Bird Teapot, V - Holding Place

Materials: Copper, chemical patina.
Dimensions: 9" x 6" x 8"

Angle-raised, formed, fabricated, and patinated.

Photo credit: Darlys Ewoldt

Darlys Ewoldt
Chicago, IL. USA

Containment, protection, and shelter have been elements in my work for some time. The mystique and secrets inherent in interior spaces are sources of inspiration and reflection. Often, an object’s exterior form will be in contrast to the interior, resulting in a dichotomy of spirit.

Creative influences are derived from observing transitions in the landscape, shapes and movement of forms in nature, and random voyages of the imagination.

I intend my work to be introspective and meditative, evoking images held in memory or encountered in reality.

The physical properties of working in metal are very challenging, yet enjoyable to me. Three-dimensional objects can be coaxed from sheet metal by hammering, forming, and construction. Layers of chemicals applied to the surface result in rich colorations.

M.F.A. - Indiana University
Lives and works in Chicago, Illinois
Teaches at Columbia College Chicago and the Lillstreet Art Center

These containers and vessels definitely hold their place in the world of stunning art objects as well as in the world of metalsmithing.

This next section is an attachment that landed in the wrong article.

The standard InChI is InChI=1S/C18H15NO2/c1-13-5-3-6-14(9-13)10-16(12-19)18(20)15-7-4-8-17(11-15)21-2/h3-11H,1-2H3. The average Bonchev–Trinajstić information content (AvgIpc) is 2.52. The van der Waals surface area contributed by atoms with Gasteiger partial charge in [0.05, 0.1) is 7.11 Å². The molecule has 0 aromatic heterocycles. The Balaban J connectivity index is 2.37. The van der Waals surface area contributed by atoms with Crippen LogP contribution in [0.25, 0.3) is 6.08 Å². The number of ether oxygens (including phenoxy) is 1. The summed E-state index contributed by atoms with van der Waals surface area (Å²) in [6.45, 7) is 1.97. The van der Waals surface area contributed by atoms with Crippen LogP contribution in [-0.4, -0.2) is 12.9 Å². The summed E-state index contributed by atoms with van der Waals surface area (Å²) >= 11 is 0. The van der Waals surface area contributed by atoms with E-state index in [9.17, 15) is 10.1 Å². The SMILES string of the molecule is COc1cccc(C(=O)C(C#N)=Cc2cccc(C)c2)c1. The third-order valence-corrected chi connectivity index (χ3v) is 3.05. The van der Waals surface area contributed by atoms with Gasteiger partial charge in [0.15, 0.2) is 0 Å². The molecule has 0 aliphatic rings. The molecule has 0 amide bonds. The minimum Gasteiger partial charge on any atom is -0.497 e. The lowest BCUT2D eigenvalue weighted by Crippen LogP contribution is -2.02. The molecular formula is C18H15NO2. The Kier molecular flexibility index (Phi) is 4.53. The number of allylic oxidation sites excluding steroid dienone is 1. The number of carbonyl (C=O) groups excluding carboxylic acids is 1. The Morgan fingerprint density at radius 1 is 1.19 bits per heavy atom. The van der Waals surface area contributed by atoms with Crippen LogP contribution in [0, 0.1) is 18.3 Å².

Since the dawn of time humans have created containers to hold things that were important to them, from large vessels to hold food and harvests to intimate containers for small precious things. They might hold memories, ashes, medicine, beverage, fruit or food - but all spring from the imagination and skill of the maker. Some have specific religious functions, some are meant for everyday use. When one thinks of a vessel or container the inclination is to think of something with solid walls - yet many of these works involve the exploration of positive and negative space, and the use of negative space to help create the illusion of the wall of the vessel.

As the world’s largest jewelry related internet site, Ganoksin strives to develop exhibitions showcasing work from around the world. This exhibition was open to all metalsmiths, professional and amateur, advanced and beginner. Participants are from The Netherlands, the USA, Canada, Australia, Costa Rica, the United Kingdom, Israel, Hong Kong, Colombia, Romania, Italy, Ireland, Japan, Malaysia and Denmark. While most of the pieces are by an individual metalsmith, some are collaborations, one of three artists spanning 50 years.

In total 319 artists contributed 729 show pieces for the permanent online exhibition.

Objects in the exhibition include boxes, lockets, urns, ash containers, bowls, wine cups, reliquaries, match holders, vases, teapots, pitchers, sugar bowls, baskets, nests, pillboxes, clutches and a range of sculptural forms. A variety of techniques are showcased covering a wide range of metalsmithing techniques. Materials used include everything from gold and silver to less expensive metals. Ornamentation includes the addition of enamel, chasing and repousse’, gemstones and found objects.

The exhibition was curated by Beth Wicker, President of the North Carolina Society of Goldsmiths in the United States, and Adjunct Instructor at Northeastern Technical College in South Carolina. Director of the exhibition is Hanuman Aspler, founder of The Ganoksin Project, the world’s largest internet jewelry site.